The stroke 'Act FAST' campaign: remembered but not understood?
Dombrowski SU., White M., Mackintosh JE., Gellert P., Araujo-Soares V., Thomson RG., Rodgers H., Ford GA., Sniehotta FF.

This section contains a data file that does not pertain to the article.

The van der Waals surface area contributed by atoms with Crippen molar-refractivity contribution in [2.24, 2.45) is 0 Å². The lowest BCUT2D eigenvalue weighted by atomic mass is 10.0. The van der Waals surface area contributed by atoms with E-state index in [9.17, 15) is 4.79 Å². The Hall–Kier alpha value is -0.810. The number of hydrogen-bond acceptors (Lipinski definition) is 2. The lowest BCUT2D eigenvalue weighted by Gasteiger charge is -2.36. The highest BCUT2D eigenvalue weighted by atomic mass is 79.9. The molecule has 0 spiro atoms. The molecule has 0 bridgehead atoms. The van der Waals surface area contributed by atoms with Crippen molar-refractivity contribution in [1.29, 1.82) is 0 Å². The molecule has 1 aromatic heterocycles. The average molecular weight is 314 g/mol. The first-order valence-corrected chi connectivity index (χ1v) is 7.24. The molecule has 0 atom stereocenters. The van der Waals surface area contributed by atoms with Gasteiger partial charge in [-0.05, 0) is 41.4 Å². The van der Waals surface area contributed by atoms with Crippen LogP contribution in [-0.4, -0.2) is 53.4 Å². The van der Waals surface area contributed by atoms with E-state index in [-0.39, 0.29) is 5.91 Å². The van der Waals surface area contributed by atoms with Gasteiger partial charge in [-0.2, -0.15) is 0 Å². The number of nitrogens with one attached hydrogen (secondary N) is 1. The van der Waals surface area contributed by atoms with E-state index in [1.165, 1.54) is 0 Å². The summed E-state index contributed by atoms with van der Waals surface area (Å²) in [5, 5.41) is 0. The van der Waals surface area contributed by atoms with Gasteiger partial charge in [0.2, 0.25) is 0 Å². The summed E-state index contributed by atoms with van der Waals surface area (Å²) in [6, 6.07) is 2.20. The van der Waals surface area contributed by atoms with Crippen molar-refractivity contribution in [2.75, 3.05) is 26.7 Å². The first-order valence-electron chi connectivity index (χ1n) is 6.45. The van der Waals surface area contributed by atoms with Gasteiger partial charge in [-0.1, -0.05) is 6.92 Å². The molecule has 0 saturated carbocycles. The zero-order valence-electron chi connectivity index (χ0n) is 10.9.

BACKGROUND: The stroke awareness raising campaign 'Act FAST' (Face, Arms, Speech: Time to call Emergency Medical Services) has been rolled out in multiple waves in England, but impact on stroke recognition and response remains unclear. PURPOSE: The purpose of this study was to test whether providing knowledge of the FAST acronym through a standard Act FAST campaign leaflet increases accurate recognition and response in stroke-based scenario measures. METHODS: This is a population-based, cross-sectional survey of adults in Newcastle upon Tyne, UK, sampled using the electoral register, with individuals randomized to receive a questionnaire and Act FAST leaflet (n = 2500) or a questionnaire only (n = 2500) in 2012. Campaign message retention, stroke recognition, and response measured through 16 scenario-based vignettes were assessed. Data were analyzed in 2013. RESULTS: Questionnaire return rate was 32.3% (n = 1615). No differences were found between the leaflet and no-leaflet groups in return rate or demographics. Participants who received a leaflet showed better campaign recall (75.7% vs. 68.2%, P = 0.003) and recalled more FAST mnemonic elements (66.1% vs. 45.3% elements named correctly, P < 0.001). However, there were no between-group differences for stroke recognition and response to stroke-based scenarios (P > 0.05). CONCLUSIONS: Despite greater levels of recall of specific 'Act FAST' elements among those receiving the Act FAST leaflet, there was no impact on stroke recognition and response measures.